Setting the Record Straight -
following article was posted by Jim on
Chip Board on February 23rd, 2005
remember the exact date but it was in the middle of July
1987. I was watching the 6:00 p.m. local news and the
attractive Ms. Gwen Castaldi was interviewing everyone and
anyone about the closing of the Castaways. Off to the side
and playing blackjack was Steve Wynn wearing his U.S. Army
cavalry hat telling Ms. Castaldi how he was going to miss
the Castaways. He was going to miss it so much that he was
tearing it down and was going to replace it with something
better. Somehow I never could understand that logic in his
explanation. I turned to Rena and asked if she would mind if
I changed the channel. She didnít. I was sick to my stomach.
Another piece of "our" history was going to be destroyed in
the name of progress. Little did I realize that night the
Las Vegas I loved was beginning to "die".
Howard Hughes bought the Castaways sometime during 1970.
There was a tremendous amount of history prior to his
purchase involving the property that really contributes
nothing to what I am going to tell you. If youíre interested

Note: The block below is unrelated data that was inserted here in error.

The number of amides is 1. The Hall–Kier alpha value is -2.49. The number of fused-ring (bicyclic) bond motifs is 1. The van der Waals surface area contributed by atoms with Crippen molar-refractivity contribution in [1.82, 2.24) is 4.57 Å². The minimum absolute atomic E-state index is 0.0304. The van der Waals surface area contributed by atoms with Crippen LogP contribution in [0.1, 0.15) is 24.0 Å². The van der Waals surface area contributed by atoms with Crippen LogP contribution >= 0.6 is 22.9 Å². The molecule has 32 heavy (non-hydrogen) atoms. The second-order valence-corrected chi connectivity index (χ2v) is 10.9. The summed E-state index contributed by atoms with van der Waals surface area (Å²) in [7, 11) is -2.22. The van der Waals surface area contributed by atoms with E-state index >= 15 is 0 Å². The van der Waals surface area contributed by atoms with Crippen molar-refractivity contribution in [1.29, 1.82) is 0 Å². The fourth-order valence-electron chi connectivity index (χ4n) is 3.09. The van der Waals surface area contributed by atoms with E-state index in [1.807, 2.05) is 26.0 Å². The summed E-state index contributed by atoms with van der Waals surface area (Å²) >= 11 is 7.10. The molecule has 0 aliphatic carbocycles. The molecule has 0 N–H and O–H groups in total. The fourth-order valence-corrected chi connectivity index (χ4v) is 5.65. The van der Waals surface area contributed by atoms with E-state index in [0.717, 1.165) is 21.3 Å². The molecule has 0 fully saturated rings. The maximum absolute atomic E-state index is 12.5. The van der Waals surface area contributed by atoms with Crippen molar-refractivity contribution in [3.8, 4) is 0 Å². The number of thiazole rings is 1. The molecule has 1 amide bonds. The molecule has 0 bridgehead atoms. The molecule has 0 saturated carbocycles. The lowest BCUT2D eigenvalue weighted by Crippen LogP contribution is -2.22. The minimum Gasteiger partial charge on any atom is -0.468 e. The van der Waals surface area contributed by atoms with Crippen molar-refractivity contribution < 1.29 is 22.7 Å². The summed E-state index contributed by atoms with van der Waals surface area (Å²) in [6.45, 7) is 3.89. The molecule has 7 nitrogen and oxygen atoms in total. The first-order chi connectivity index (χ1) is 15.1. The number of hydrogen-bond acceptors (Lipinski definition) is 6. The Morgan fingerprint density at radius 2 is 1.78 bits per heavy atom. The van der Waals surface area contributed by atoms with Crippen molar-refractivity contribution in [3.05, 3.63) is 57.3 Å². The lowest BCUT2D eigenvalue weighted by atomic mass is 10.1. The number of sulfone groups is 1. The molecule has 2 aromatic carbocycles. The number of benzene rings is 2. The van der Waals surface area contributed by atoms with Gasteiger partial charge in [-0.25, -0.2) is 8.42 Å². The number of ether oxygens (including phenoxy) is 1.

in this history Iím sure you can find it in other articles
that have been written about this unique piece of property.
I am going to pick up the story around 1976 when Bill
Friedman took over responsibility as President and General
Manager with Sonny Reizner (now deceased) operating the
"Hole in the Wall" sports book.
In my opinion, the accidental combination of Bill Friedman
and Sonny Reizner working together created a chemistry that
will never again be repeated in the gaming industry. The
enthusiasm, creativity and marketing ability of both
individuals reflected itself in one of the most successful
gaming operations ever created here in Nevada or anywhere
else for that matter. I doubt it could ever be duplicated
again. Many have tried only to fail miserably. Who but the
talented Bill Friedman could create an idea to have a midget
wearing a sandwich advertising board stating "follow me to
the Castaways" run through Howard Hughes upscale sister
property the Sands (located across the street) with Sands
security in genuine hot pursuit? The first time I saw it I
laughed till I cried. It was a brilliant idea reflective of
a brilliant marketing mind. Friedman packed the Castaways